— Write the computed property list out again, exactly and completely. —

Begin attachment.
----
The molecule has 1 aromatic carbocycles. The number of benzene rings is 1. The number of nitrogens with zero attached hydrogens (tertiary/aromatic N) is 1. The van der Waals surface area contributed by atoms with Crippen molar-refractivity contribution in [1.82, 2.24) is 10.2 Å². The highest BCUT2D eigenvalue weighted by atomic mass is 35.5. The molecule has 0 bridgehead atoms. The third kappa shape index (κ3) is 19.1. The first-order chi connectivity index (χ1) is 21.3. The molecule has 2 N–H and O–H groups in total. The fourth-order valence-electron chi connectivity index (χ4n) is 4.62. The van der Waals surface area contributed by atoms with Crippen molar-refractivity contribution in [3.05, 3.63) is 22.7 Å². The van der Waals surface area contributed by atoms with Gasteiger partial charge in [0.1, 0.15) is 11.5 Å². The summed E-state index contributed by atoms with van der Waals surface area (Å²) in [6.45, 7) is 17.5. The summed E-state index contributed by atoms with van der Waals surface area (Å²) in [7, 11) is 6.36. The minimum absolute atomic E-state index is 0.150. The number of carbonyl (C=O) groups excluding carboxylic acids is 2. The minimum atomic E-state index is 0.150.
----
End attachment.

The molecule has 1 aromatic carbocycles. The number of benzene rings is 1. The number of nitrogens with zero attached hydrogens (tertiary/aromatic N) is 1. The van der Waals surface area contributed by atoms with Crippen molar-refractivity contribution in [1.82, 2.24) is 10.2 Å². The highest BCUT2D eigenvalue weighted by atomic mass is 35.5. The molecule has 0 bridgehead atoms. The third kappa shape index (κ3) is 19.1. The first-order chi connectivity index (χ1) is 21.3. The molecule has 2 N–H and O–H groups in total. The fourth-order valence-electron chi connectivity index (χ4n) is 4.62. The van der Waals surface area contributed by atoms with Crippen molar-refractivity contribution in [3.05, 3.63) is 22.7 Å². The van der Waals surface area contributed by atoms with Gasteiger partial charge in [0.1, 0.15) is 11.5 Å². The summed E-state index contributed by atoms with van der Waals surface area (Å²) in [6.45, 7) is 17.5. The summed E-state index contributed by atoms with van der Waals surface area (Å²) in [7, 11) is 6.36. The minimum absolute atomic E-state index is 0.150. The number of carbonyl (C=O) groups excluding carboxylic acids is 2. The minimum atomic E-state index is 0.150.